“We will return”

Palestine Update  139

Nakba Special
“We will return”
70 years of the Nakba is way too long. That many years of virtual freedom-stolen is unparalleled in the history of war. The cruelest thing about Palestinian suffering is the way in which the world has seemingly consented to the oppression by its silence and indifference. We cannot any longer believe in neutrality, balance or objectivity in political positioning chiefly when state power is used to dominate the Palestinians in the way they are. The catastrophe facing the Palestinian people is a defining global justice issue of our time as ‘War on Want’ puts it. It is not an intractable conflict between two equal sides. It is an Occupation by a powerful military state, armed and supported by the West, against an impoverished, stateless and displaced people.

Trump’s intent to inaugurate the US Embassy in Jerusalem has triggered outrage and protest even in what were once restrained political circles. In several protests that Palestinians have been accompanied in, they have asserted that their hopes remain un-extinguished.  The key they carried with them when they were viciously dispersed is that symbol. Even if the chances that first generation refugees will never see their homes again, and many will already have died of old age, Palestinians deem the right of return as a non-negotiable political principle. The keys have been passed on from generation to generation as a keepsake – as a memory of their lost homes and as lasting symbols of their aspiration to reclaim justice.”
A fourth generation of Palestinian children is now being brought up in refugee camps inside and outside Palestine, living in chronic poverty and denied the right to return to their family homes. Today, even these children dourly cling on to this optimism. It is seen in their art and music and what they wear. The sight of young men with neck chains with pendants in the shape of historical Palestine suggests that the vision of the right to return burns intensely. The claim to return has important representational value and must be conceded with a sense of respect for the dignity of the Palestinian and their just claims. And the voice keeps echoing: “We will return”!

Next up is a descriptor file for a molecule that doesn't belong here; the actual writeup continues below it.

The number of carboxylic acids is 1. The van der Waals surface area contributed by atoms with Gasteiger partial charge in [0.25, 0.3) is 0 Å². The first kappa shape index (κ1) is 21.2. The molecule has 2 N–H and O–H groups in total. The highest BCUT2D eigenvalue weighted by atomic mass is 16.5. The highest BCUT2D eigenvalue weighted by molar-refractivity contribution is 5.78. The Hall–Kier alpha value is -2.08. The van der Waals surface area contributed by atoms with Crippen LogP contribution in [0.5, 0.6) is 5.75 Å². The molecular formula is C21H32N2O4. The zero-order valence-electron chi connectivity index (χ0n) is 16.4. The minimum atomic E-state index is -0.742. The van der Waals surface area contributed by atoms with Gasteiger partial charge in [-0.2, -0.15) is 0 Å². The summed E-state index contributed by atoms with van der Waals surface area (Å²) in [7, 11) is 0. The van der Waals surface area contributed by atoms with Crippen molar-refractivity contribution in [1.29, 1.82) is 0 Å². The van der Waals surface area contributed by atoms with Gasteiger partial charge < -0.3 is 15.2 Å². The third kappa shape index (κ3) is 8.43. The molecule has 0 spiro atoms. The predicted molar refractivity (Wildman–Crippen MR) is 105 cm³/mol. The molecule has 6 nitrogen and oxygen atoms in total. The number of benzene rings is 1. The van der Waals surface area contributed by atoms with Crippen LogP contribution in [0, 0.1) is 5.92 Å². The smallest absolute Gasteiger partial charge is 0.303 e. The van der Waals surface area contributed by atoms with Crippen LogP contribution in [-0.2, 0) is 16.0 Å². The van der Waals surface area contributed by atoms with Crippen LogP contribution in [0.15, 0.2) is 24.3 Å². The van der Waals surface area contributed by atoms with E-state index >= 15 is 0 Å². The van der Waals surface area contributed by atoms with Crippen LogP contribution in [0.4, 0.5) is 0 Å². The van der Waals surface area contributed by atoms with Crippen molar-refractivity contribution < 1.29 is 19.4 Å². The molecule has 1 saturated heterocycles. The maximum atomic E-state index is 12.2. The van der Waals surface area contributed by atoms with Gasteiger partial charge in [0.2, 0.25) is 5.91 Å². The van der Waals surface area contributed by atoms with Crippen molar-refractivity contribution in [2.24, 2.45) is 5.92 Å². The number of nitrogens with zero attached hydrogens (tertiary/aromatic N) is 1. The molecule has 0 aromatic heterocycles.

Ranjan Solomon

An overview of the Nakba
(Excerpts from article in Al Jazeera)

Every year on May 15, Palestinians around the world, numbering about 12.4 million, mark the Nakba, or “catastrophe”, referring to the ethnic cleansing of Palestine and the near-total destruction of Palestinian society in 1948. On that day, the State of Israel came into being. The creation of Israel was a violent process that entailed the forced expulsion of hundreds of thousands of Palestinians from their homeland to establish a Jewish-majority state, as per the aspirations of the Zionist movement.

Between 1947 and 1949, at least 750,000 Palestinians from a 1.9 million population were made refugees beyond the borders of the state. Zionist forces had taken more than 78 percent of historic Palestine, ethnically cleansed and destroyed about 530 villages and cities, and killed about 15,000 Palestinians in a series of mass atrocities, including more than 70 massacres.

What caused the Nakba?
The roots of the Nakba stem from the emergence of Zionism as a political ideology in late 19th-century Eastern Europe. The ideology is based on the belief that Jews are a nation or a race that deserve their own state. From 1882 onwards, thousands of Eastern European and Russian Jews began settling in Palestine; pushed by the anti-Semitic persecution and pogroms they were facing in the Russian Empire, and the appeal of Zionism.

In 1896, Viennese journalist Theodor Herzl concluded that the remedy to centuries-old anti-Semitic sentiments and attacks in Europe was the creation of a Jewish state. Though some of the movement’s pioneers initially supported a Jewish state in places such as Uganda and Argentina, they eventually called for building a state in Palestine based on the biblical concept that the Holy Land was promised to the Jews by God. In the 1880s, the community of Palestinian Jews, known as the Yishuv, amounted to three percent of the total population. In contrast to the Zionist Jews who would arrive in Palestine later, the original Yishuv did not aspire to build a modern Jewish state in Palestine. In 1917, before the start of the British Mandate (1920-1947), the British issued the Balfour Declaration, promising to help the “establishment in Palestine of a national home for the Jewish people. They also believed the Balfour Declaration would secure their control over Palestine after the war. From 1919 onwards, Zionist immigration to Palestine, facilitated by the British, increased dramatically. Weizmann, who later became Israel’s first president, was realizing his dream of making Palestine “as Jewish as England is English”.